Full Moon Sets at Sunrise

If you visit someplace scenic like a National Park for the Full Moon, you can look forward to a Moonset with gentle morning light on untouched Nature. That’s what we found on the morning of May 20 in Joshua Tree National Park. The Full Moon (95% full) looks brightest when the sky is still a bit dark, and a little bit of light on the landscape allows you to see the amazing landscape in the foreground. You will only have a few minutes to balance the darkness and the light for optimum effect.

The rising sun has lit the distant mountains and clouds but not the Joshua Tree in the foreground, which appears almost in silhouette. The low light reveals some detail in the highly textured tree, but makes it a strong visual element in the composition where the moon is the “star.” May 2019

Ballet in the Desert

Whenever the shapes of Nature remind me of ballet, I have to stop and take a picture. This Joshua Tree seems to be arcing a curved arm overhead in a graceful reach to frame the desert.

A single leaning Joshua Tree frames the desert scene on a sunny day in May, 2019.

When you are visiting from the East Coast, you don’t normally think of rattlesnakes and jumping cacti (the cholla or teddy bear cactus), but I was watching my step too.

Was your week wet or dry?

We have had a wet and stormy week in Pittsburgh, Pennsylvania, and other parts of the United States have endured worse — floods or even tornadoes. This late spring/early summer weather can be violent.

So, my mind is traveling back to last week in the dry high-altitude desert. We had cacti all around us in Joshua Tree National Park in Southern California. The Joshua trees themselves are as numerous as they are unique. This one, uniquely shaped, seemed to point toward the setting moon in the west.

Old Joshua Tree points toward the moon as it sets behind the mountains in Joshua Tree National Park, soon after sunrise in late May 2019. We were thankful for a clear day to enjoy some hiking.

Discovering the High Desert

As a part-time Floridian, I’m in love with the coastline, the ocean, tropical plants and birds. I wasn’t sure if I was going to enjoy an adventure into the California desert, but I did!

My daughter booked an Airbnb in Yucca Valley for a couple days’ visit to Joshua Tree National Park, and we got to hike and explore the “high desert,” something new to me. I found the Joshua Trees to be really funky, and the sandstone boulders fascinating too.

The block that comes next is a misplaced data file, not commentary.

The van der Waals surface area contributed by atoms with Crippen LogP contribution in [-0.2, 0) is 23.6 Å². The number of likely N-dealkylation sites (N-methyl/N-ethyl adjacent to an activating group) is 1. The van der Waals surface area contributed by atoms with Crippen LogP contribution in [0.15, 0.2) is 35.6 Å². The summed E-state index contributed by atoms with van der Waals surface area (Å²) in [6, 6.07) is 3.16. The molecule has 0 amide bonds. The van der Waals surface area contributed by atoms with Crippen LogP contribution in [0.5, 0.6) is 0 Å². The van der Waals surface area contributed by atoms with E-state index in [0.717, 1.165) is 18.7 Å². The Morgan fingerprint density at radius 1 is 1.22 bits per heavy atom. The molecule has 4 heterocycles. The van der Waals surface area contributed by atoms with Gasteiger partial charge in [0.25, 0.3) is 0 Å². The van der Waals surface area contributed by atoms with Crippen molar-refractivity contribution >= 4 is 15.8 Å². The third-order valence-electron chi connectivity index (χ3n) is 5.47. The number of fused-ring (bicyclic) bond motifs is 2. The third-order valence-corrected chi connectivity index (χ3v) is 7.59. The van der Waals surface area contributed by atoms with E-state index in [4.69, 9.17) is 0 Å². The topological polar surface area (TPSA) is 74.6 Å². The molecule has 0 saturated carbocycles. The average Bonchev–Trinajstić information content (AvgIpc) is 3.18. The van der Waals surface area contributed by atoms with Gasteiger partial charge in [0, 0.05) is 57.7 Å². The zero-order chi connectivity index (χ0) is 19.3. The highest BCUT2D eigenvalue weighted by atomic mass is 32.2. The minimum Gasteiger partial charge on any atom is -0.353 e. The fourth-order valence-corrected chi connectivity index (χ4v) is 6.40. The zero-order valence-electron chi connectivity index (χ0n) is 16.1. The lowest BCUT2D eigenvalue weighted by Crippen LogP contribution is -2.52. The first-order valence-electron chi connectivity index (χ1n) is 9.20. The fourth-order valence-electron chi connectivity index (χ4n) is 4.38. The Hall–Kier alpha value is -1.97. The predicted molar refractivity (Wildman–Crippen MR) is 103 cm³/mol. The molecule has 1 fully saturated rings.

We could see the snowy peaks of the San Bernadino Mountains in the distance, while taking in the textures of the high desert terrain at our feet. Just a short time after sunrise, the sunshine was brilliant.

We were lucky that the temperatures were moderate for our May 20-21 visit, and that we stayed close to the national park, in order to get there for sunrise. Stay tuned to this blog for more photographs from this special national park, Joshua Tree.

Born White, Turning Blue

The Little Blue Heron is born as a stark white bird, and it gradually develops those vibrant slate blue feathers as it matures. If you were not aware of that color change, you might wonder about the identity of this unique bird when you see it in the Everglades.

This juvenile Little Blue Heron shows some blue feathers coming in around the neck. The bill is taking on its blue hue as well. The white branches underline its ghostly visage in the swamp. Shark Valley, Everglades National Park, 2019.

Standing on one leg, the heron rests the other while silently watching the water for fish. “Little” is a relative term, as it can grow to 29″ and have a wingspan of 41 inches. It is only “little” when compared to the tall “Great Blue Heron,” that can stand 4.5 feet high.

Is Blue Your Color?

The Great Blue Heron stands out in the marsh with its blue feathers, long and sharp beak and distinct yellow eyes. I love to bike in the Everglades to get a close look at these elegant birds.

Examine the delicate neck feathers of this Great Blue Heron. The yellow eye and beak stand out with their complimentary color. Shark Valley, Everglades National Park, 2019.

This Great Blue Heron (below) shows his breeding plumage. The male bird wears the eye catching “dress” to attract a mate.

In profile, this Great Blue Heron shows his crown feather and delicate neck plumage. Shark Valley, Everglades National Park, 2019.

Great Blue Heron in Flight

Ten days ago, I was biking in the Everglades National Park, working hard to get some photographs of the Great Egrets and Great Blue Heron in flight. I write to you today from my desk in Pennsylvania, because my efforts paid off and I have more images to share!

Great Blue Heron is up and away, spreading those enormous blue wings and stretching out its long body. Shark Valley, Everglades National Park.

For you photographers out there, I had to use ISO 2500 in order to freeze motion with a shutter speed of 1/1000 and keep the aperture wide enough to achieve enough depth of field that the heron would not fly out of my focus zone too quickly. My camera is the Nikon D800, with the Nikon 70-200 mm lens, handheld. When birds take flight, it is a challenge to keep them sharp in the final image.

The success of this image reminds me of why I prefer still photography to video: with a print, one can freeze this moment to enjoy forever. All of these camera settings worked to create an image you can enjoy as a 10″ x 10″ print, available on my website.